EdwardAltman250xErik:     Joining me next on the program is Professor Edward Altman from the NYU Stern School of Business. Dr. Altman is perhaps best known for the Z-Score measure of credit, which we’ll discuss in this interview.

Before we get started, though, Dr. Altman provided a fantastic slide deck. Listeners, you will find the link to that slide deck in your Research Roundup email. If you’re not yet registered, just go to macrovoices.com, look for the red button next to Dr. Altman’s picture that says “Looking For The Downloads.”

Dr. Altman, I’d like to start with the really big picture. So many people in finance have said, okay, that’s it, the secular bull market is over. The secular bear market is on. Once we break 3.10 on the 10-year, baby, it’s all over after that. Yields will never go lower. The market’s headed straight down in terms of price.

And, of course, what we’ve been seeing in the last several weeks is the exact opposite. So what’s going on here? Where are we in the cycle? Are we really at the beginning of a new cycle or the end of an old cycle? And, if not, where are we in the cycle? And what are the signs we should be looking for to tell us whether and when it’s ending?

JulietteDeclercqHeadshot250xErik:     Joining me next is JDI Research founder Juliette Declercq. Juliette has prepared another of her fantastic chart books for us so be sure, listeners, to download it. You can find the download link in your Research Roundup email. If you’re not registered yet, just go to macrovoices.com, look for Juliette’s picture on our home page, and the red button that says “Looking for the Downloads” next to her picture.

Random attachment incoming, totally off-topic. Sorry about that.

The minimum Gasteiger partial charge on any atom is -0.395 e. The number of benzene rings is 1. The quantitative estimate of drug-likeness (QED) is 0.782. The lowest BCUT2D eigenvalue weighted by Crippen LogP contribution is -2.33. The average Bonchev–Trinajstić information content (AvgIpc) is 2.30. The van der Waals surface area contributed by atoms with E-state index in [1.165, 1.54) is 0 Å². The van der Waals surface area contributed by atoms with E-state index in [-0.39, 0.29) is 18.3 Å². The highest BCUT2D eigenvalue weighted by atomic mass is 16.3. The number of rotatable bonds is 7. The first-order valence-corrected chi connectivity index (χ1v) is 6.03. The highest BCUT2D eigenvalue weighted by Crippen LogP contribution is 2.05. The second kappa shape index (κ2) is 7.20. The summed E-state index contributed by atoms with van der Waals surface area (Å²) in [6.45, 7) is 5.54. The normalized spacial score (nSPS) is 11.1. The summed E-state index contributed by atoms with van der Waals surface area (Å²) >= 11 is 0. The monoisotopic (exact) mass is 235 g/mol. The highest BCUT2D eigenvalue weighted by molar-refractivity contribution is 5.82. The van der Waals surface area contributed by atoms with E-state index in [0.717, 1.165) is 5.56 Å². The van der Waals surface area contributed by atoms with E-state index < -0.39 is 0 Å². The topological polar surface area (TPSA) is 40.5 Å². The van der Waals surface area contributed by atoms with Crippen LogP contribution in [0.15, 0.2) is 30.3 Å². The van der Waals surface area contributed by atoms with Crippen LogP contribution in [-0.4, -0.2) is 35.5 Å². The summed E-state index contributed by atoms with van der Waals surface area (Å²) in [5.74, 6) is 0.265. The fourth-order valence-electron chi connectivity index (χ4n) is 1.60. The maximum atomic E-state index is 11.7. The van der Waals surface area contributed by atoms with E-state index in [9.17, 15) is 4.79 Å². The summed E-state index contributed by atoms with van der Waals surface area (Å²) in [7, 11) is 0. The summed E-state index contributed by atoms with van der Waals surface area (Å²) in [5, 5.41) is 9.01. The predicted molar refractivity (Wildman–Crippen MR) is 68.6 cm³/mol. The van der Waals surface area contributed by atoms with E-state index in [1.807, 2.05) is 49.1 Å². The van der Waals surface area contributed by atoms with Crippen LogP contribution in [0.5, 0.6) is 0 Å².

Juliette, you have had a grim outlook on global activity since January of this year. And you’ve successfully translated that into substantial profits for your clients this summer. My question now, though is: Is the Trump/Xi agreement from the G20 a game change, as so many people seem to think it is?

JulianBrigden 250xErik:     Joining me next on the program is MI2 founder, Julian Brigden. Julian has been one of our most prescient guests. A lot of his calls on the fixed income markets in particular have been incredibly accurate. And it’s so timely to get him back on the program as everyone is wondering, okay, what’s going on with 10-year Treasury yields? Are we really headed much higher from here? Or are we seeing what actually might be the beginning of a major retracement downward in yields?

Julian put a fantastic chart book together. Registered users will find the download link in your Research Roundup email. If you’re not registered yet, just go to our home page at macrovoices.com. Look for the red button that says “Looking For The Download” next to Julian’s picture.

Julian, before I get into specific questions, let’s start with the really big picture of what drives the fixed income markets. What is the big picture driver of yields that you look at? And how does that play into your overall thesis that you’ve described to us in past interviews? And what are you seeing now in this market?